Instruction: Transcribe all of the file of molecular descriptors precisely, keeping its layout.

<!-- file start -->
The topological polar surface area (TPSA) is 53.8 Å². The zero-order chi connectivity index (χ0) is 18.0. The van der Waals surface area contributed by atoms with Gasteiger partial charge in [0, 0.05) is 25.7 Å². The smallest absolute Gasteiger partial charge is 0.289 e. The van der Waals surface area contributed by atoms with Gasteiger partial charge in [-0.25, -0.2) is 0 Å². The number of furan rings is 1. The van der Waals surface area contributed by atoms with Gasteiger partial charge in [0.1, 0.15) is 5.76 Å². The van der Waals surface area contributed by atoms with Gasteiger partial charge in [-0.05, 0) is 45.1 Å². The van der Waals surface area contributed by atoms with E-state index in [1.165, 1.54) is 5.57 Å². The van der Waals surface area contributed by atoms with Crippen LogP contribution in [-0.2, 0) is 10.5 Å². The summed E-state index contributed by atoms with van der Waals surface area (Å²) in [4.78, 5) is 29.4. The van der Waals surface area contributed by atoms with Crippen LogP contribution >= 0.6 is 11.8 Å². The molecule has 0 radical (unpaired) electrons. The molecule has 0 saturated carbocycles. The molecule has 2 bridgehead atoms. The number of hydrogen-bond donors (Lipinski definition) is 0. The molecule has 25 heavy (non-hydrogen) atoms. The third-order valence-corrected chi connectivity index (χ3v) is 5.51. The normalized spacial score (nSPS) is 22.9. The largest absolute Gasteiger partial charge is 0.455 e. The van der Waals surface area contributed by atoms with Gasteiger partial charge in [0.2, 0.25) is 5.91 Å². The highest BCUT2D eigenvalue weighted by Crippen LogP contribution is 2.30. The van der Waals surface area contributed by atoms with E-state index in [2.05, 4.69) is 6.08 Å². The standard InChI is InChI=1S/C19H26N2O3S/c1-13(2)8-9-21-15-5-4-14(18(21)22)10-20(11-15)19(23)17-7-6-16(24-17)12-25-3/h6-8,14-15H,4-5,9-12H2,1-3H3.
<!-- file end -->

The topological polar surface area (TPSA) is 53.8 Å². The zero-order chi connectivity index (χ0) is 18.0. The van der Waals surface area contributed by atoms with Gasteiger partial charge in [0, 0.05) is 25.7 Å². The smallest absolute Gasteiger partial charge is 0.289 e. The van der Waals surface area contributed by atoms with Gasteiger partial charge in [-0.25, -0.2) is 0 Å². The number of furan rings is 1. The van der Waals surface area contributed by atoms with Gasteiger partial charge in [0.1, 0.15) is 5.76 Å². The van der Waals surface area contributed by atoms with Gasteiger partial charge in [-0.05, 0) is 45.1 Å². The van der Waals surface area contributed by atoms with E-state index in [1.165, 1.54) is 5.57 Å². The van der Waals surface area contributed by atoms with Crippen LogP contribution in [-0.2, 0) is 10.5 Å². The summed E-state index contributed by atoms with van der Waals surface area (Å²) in [4.78, 5) is 29.4. The van der Waals surface area contributed by atoms with Crippen LogP contribution >= 0.6 is 11.8 Å². The molecule has 0 radical (unpaired) electrons. The molecule has 0 saturated carbocycles. The molecule has 2 bridgehead atoms. The number of hydrogen-bond donors (Lipinski definition) is 0. The molecule has 25 heavy (non-hydrogen) atoms. The third-order valence-corrected chi connectivity index (χ3v) is 5.51. The normalized spacial score (nSPS) is 22.9. The largest absolute Gasteiger partial charge is 0.455 e. The van der Waals surface area contributed by atoms with Gasteiger partial charge in [0.2, 0.25) is 5.91 Å². The highest BCUT2D eigenvalue weighted by Crippen LogP contribution is 2.30. The van der Waals surface area contributed by atoms with E-state index in [2.05, 4.69) is 6.08 Å². The standard InChI is InChI=1S/C19H26N2O3S/c1-13(2)8-9-21-15-5-4-14(18(21)22)10-20(11-15)19(23)17-7-6-16(24-17)12-25-3/h6-8,14-15H,4-5,9-12H2,1-3H3.